The full range of activities undertaken by all partners includes enhancing local governance and an enabling environment, well drilling and rehabilitation, alternative water source development, construction of latrines, household and school-based sanitation and hygiene education, community mobilization, hydro-geological analysis, policy development, income generation and food security, information management and gender mainstreaming. Other partners take their water- and sanitation-based initiatives in other directions: Cornell works on environmental conservation and land use planning, the Lions promote annual public education campaigns about trachoma in Mali and Niger, UNICEF mounts school-based sanitation and hygiene campaigns, and the World Chlorine Council donates pipe for well construction.

The project began with a search for clean water. In the midst of the 1980s droughts in sub-Saharan Africa, World Vision U.S. used a U.S. Agency for International Development grant to provide access to water: they bought two pairs of drilling rigs from Sweden’s Atlas-Copco to drill boreholes an average of 100 feet deep, installed polyvinyl chloride pipes, lined them with the gravel and cement and capped them with hand pumps centered on concrete pads to create clean water supplies in drought-plagued communities. Five years later they had drilled more than 455 wells in Ghana alone. Around each community pump they developed programs to build the capacity of the community to maintain the pumps and to teach health, hygiene and sanitation.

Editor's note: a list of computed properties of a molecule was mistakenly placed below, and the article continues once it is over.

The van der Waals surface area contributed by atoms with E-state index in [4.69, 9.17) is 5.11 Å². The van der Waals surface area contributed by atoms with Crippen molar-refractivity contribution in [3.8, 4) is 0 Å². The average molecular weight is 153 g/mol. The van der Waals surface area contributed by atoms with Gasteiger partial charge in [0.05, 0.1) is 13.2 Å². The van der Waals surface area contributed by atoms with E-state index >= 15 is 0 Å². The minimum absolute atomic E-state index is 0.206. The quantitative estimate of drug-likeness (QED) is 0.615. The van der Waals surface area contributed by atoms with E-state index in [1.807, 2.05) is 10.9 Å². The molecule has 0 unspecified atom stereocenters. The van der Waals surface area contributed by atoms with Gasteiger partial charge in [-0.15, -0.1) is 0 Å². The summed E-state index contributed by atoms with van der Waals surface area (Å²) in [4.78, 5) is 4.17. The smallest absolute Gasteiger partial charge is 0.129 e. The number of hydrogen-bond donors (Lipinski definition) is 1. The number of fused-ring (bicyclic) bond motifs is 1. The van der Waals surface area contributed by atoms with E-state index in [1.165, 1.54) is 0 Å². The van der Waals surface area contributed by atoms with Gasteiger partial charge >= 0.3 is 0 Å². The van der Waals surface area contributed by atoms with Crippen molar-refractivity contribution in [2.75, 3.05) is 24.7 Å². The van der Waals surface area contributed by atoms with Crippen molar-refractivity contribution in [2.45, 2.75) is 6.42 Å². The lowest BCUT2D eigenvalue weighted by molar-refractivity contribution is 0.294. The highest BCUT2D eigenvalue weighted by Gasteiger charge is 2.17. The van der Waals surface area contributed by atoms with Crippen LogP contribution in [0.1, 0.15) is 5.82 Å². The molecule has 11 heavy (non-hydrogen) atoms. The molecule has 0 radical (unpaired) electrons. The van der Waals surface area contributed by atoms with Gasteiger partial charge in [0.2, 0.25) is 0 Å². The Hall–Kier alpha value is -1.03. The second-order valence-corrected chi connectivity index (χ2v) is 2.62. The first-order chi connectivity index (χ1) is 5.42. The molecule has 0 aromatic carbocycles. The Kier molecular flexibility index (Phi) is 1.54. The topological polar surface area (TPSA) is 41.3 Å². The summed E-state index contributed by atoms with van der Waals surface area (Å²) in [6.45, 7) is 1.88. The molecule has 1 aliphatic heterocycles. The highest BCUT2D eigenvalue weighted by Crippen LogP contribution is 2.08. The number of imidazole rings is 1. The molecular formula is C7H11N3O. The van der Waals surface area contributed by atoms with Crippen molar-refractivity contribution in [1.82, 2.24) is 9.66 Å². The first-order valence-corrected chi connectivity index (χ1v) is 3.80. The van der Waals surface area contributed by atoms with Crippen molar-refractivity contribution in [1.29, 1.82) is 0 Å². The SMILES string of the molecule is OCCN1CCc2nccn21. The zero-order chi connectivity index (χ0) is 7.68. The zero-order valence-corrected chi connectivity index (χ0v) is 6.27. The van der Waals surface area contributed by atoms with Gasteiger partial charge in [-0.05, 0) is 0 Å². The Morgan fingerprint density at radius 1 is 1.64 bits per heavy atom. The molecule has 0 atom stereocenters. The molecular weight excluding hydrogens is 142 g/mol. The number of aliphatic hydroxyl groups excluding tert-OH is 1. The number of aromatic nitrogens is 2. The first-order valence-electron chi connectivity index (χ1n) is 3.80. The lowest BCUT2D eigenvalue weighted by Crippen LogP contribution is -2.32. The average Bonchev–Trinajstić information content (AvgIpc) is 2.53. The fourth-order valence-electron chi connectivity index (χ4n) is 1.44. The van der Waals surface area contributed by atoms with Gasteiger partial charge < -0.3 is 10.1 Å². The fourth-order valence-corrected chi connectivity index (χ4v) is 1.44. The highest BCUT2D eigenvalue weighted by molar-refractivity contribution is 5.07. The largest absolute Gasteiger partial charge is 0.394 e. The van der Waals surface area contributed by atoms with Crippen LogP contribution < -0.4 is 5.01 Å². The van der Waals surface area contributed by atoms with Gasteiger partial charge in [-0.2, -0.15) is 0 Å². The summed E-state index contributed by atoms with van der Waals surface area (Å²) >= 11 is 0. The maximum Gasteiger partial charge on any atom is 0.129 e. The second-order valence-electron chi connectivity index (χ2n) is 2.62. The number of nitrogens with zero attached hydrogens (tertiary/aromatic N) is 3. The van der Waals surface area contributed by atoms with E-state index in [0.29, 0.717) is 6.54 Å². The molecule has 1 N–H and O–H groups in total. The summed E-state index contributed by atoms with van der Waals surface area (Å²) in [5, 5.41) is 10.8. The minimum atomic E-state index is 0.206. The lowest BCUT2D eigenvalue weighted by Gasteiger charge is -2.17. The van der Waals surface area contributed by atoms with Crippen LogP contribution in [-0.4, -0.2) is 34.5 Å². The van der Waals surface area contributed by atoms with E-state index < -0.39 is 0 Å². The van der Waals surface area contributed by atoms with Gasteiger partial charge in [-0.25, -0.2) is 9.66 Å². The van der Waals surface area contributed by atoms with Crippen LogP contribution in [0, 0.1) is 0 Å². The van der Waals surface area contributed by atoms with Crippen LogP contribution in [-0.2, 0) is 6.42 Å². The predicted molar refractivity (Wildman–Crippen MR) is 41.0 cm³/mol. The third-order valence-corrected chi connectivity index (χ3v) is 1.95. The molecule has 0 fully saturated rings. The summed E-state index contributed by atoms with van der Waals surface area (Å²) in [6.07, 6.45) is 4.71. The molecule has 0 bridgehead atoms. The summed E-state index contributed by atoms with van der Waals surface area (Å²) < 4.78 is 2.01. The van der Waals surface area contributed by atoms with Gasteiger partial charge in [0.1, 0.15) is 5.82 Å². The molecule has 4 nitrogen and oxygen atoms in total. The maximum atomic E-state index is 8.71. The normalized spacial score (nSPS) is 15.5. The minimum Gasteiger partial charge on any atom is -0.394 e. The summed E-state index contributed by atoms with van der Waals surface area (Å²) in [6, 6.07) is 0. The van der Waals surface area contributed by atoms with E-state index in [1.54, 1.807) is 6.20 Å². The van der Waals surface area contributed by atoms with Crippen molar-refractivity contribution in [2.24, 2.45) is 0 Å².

A quarter of a century later World Vision has drilled more than 2,000 boreholes in Ghana. But this newer and larger initiative has grown in support, concentrates on fewer geographic regions and increases its emphasis on latrines, health education and hygiene. The six-year program targets three regions: northern Ghana’s semi-arid Voltaian Basin, and smaller more arid regions in central Mali and southern Niger. “We’ve selected clusters of communities in certain districts where we will be working for 10 or 15 years on integrated development projects,” says Braimah Apambire, a water and sanitation team leader in World Vision’s Seattle office.

The West Africa Water Initiative is considered a very large and promising model for new ways governments, development agencies and foundations can have a lasting impact on the health of under-served communities around the world.